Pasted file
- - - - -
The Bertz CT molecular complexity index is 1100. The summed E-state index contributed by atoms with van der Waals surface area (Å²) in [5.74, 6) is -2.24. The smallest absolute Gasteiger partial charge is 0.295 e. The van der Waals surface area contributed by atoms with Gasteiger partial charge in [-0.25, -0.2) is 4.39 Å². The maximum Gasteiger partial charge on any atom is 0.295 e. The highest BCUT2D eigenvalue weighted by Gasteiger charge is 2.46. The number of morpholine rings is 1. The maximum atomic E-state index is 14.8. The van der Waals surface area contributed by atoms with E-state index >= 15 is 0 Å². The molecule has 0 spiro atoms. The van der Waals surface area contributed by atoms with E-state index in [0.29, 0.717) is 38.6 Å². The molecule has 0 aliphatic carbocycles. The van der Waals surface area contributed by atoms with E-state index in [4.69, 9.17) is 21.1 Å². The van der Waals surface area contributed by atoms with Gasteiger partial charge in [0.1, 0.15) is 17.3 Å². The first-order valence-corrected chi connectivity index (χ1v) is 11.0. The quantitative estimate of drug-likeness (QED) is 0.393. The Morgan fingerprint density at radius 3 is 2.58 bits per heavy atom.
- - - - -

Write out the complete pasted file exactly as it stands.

The Bertz CT molecular complexity index is 1100. The summed E-state index contributed by atoms with van der Waals surface area (Å²) in [5.74, 6) is -2.24. The smallest absolute Gasteiger partial charge is 0.295 e. The van der Waals surface area contributed by atoms with Gasteiger partial charge in [-0.25, -0.2) is 4.39 Å². The maximum Gasteiger partial charge on any atom is 0.295 e. The highest BCUT2D eigenvalue weighted by Gasteiger charge is 2.46. The number of morpholine rings is 1. The maximum atomic E-state index is 14.8. The van der Waals surface area contributed by atoms with E-state index >= 15 is 0 Å². The molecule has 0 spiro atoms. The van der Waals surface area contributed by atoms with E-state index in [0.29, 0.717) is 38.6 Å². The molecule has 0 aliphatic carbocycles. The van der Waals surface area contributed by atoms with E-state index in [4.69, 9.17) is 21.1 Å². The van der Waals surface area contributed by atoms with Gasteiger partial charge in [0.1, 0.15) is 17.3 Å². The first-order valence-corrected chi connectivity index (χ1v) is 11.0. The quantitative estimate of drug-likeness (QED) is 0.393. The Morgan fingerprint density at radius 3 is 2.58 bits per heavy atom.